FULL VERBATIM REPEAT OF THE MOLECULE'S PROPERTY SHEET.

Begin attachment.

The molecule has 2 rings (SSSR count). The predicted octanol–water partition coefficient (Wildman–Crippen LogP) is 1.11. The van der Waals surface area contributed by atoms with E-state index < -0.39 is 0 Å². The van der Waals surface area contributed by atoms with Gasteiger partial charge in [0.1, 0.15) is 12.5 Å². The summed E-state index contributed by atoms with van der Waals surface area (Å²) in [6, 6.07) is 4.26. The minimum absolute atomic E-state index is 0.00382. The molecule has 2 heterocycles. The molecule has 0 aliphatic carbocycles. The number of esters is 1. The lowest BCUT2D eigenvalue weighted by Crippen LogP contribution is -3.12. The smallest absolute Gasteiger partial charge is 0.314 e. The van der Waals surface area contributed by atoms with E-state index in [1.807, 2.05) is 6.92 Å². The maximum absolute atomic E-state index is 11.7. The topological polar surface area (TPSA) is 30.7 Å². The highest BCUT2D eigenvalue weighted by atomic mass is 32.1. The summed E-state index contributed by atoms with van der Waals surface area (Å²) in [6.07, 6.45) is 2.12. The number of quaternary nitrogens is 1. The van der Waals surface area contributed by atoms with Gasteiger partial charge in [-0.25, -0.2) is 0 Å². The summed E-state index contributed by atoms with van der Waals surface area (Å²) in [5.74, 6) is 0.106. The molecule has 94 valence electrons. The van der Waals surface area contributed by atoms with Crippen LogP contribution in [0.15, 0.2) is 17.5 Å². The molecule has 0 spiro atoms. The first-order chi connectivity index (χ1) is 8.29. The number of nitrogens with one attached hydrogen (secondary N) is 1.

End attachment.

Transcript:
The molecule has 2 rings (SSSR count). The predicted octanol–water partition coefficient (Wildman–Crippen LogP) is 1.11. The van der Waals surface area contributed by atoms with E-state index < -0.39 is 0 Å². The van der Waals surface area contributed by atoms with Gasteiger partial charge in [0.1, 0.15) is 12.5 Å². The summed E-state index contributed by atoms with van der Waals surface area (Å²) in [6, 6.07) is 4.26. The minimum absolute atomic E-state index is 0.00382. The molecule has 2 heterocycles. The molecule has 0 aliphatic carbocycles. The number of esters is 1. The lowest BCUT2D eigenvalue weighted by Crippen LogP contribution is -3.12. The smallest absolute Gasteiger partial charge is 0.314 e. The van der Waals surface area contributed by atoms with E-state index in [1.807, 2.05) is 6.92 Å². The maximum absolute atomic E-state index is 11.7. The topological polar surface area (TPSA) is 30.7 Å². The highest BCUT2D eigenvalue weighted by atomic mass is 32.1. The summed E-state index contributed by atoms with van der Waals surface area (Å²) in [6.07, 6.45) is 2.12. The number of quaternary nitrogens is 1. The van der Waals surface area contributed by atoms with Gasteiger partial charge in [-0.25, -0.2) is 0 Å². The summed E-state index contributed by atoms with van der Waals surface area (Å²) in [5.74, 6) is 0.106. The molecule has 94 valence electrons. The van der Waals surface area contributed by atoms with Crippen LogP contribution in [0.15, 0.2) is 17.5 Å². The molecule has 0 spiro atoms. The first-order chi connectivity index (χ1) is 8.29. The number of nitrogens with one attached hydrogen (secondary N) is 1.